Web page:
Murder in the Village

With no witnesses and little evidence, the mystery of Carl Diener’s death seemed impossible to solve. But Arlington Detective Rosa Ortiz never gave up.

Patti Diener Lough on the bench that was dedicated to her brother in Lyon Village Park. Photo by Benjamin C. Tankersley


Friends remember Diener as a generous and gregarious guy who was impossible not to like.

“If he invited you to lunch, he was treating,” says Mark Kovalcik, a co-worker and pal of Diener’s for 25 years. The pair had started working at the U.S. General Services Administration within months of each other and became fast friends, frequently heading to lunch at the now-closed Hodges Sandwich Shop on New York Avenue in the District. Diener always ordered the roast beef.

Prior to working as a program analyst for concessions at GSA, Diener had been a D.C. health inspector, a job he took in 1974 after moving to Arlington from his hometown of Scranton, Pa., where he had graduated from the University of Scranton. A modest person, he disliked being the center of attention—so much so that he refused to allow co-workers to throw him a goodbye party upon his retirement from GSA in January 2009. He opted instead for a low-key lunch with two colleagues.

A bachelor, he loved the New York Giants and hated the Redskins. He enjoyed his privacy, but had a big heart.

Patti Diener Lough, his only sibling, remembers the time her older brother visited her home in Boise, Idaho, in August 2008. During that trip, he asked if they could stop by the local Ronald McDonald House. He had recently started collecting and sending aluminum soda can tabs to the charity, which recycled the metal scraps as a fundraiser. “I said, ‘Why are you sending bags of aluminum tabs to Boise, Idaho? Why don’t you just mail them a check?’ ” Lough recalls.

Diener had his reasons. In this case, the donation was in tribute to their mother, Gertrude, who had passed away in Boise in April 2005. Stopping by the Ronald McDonald House near their mother’s home, he greeted volunteer Mary Hansen, who manages the nonprofit’s tab-collection program, with one hand behind his back. He then produced his loot with a flourish.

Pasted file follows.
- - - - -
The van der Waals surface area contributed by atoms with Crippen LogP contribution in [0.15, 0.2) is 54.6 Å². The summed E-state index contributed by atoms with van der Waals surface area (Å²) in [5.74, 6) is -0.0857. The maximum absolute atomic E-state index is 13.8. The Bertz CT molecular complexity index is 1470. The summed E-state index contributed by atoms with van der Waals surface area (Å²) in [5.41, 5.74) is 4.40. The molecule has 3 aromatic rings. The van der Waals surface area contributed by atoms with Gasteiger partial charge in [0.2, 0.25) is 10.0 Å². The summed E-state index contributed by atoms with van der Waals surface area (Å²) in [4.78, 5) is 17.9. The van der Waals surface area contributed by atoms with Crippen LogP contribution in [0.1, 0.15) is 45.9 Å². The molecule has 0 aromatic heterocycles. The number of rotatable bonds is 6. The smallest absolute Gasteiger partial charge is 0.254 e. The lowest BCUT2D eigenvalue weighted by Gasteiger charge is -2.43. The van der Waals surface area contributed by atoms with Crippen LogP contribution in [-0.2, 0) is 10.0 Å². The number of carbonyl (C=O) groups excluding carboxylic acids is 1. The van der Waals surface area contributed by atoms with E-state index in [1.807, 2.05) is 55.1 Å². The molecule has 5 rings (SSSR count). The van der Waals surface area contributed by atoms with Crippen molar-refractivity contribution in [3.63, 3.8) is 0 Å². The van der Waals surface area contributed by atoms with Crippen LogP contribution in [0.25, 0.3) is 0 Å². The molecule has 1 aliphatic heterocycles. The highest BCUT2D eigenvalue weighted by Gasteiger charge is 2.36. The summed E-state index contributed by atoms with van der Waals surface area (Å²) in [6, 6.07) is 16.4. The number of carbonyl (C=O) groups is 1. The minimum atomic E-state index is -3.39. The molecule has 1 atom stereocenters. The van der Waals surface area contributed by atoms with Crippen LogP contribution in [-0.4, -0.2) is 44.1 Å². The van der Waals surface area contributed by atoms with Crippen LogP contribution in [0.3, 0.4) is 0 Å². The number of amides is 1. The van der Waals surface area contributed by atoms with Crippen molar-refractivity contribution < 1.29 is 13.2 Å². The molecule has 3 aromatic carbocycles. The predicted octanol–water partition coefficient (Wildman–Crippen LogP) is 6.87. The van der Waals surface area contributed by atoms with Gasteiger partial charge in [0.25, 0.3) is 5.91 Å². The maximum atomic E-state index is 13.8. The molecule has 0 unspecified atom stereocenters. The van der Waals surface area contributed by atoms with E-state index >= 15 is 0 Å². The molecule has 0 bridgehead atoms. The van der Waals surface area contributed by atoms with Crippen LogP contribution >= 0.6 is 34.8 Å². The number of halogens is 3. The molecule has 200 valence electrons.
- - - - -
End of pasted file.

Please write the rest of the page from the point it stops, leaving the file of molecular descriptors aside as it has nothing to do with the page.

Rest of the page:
“Usually my mother taught me to bring flowers to a young lady,” he told Hansen, “but in this case I knew you’d want tabs.”

Back in Arlington, Diener turned the everyday grind of staying in shape into a social activity for the members at Sport & Health. “I would walk in the door and he would throw his arms up in the air and say, ‘Yay! Tammy’s here!’ ” Bagnato says. “He did that to everybody.”

Diener continued to work part-time at Sport & Health even after retiring from his government job—not because he needed the money, but because he relished the friendships he had made there. Keeping it simple, he didn’t own a car, a cellphone or a computer. He walked to work every morning.

An avid tennis and racquetball player, he was also quite fit.

Jameelah Hassan, a front-desk receptionist at Sport & Health, remembers Diener hitting the racquetball courts with club members and barely breaking a sweat. “He’d stand there and let the other person do the running. It was so comical to me. I used to love to watch him.”

Today, Diener’s racket is affixed to a plaque at the gym. It lists winners of a racquetball tournament held in his honor.

It’s not the only totem installed as a memorial. Just down the road in Lyon Village Park sits a wooden bench facing the tennis courts he frequented. A plaque on it reads: “In Memory of Carl Diener, 1952-2009. Stranger to no one, friend to all.”

That tribute sums up what Ortiz surmised herself after interviewing family members, friends and acquaintances in search of clues as to why anyone would want to harm Diener. There weren’t any.

After six months, police still had no viable leads.

“That was the most frustrating part of the investigation,” Ortiz recalls. “You’re looking everywhere for information. We had to start with Carl and he was just such an outstanding citizen. Nobody wanted to personally hurt him.”

So who did?

Categories: Community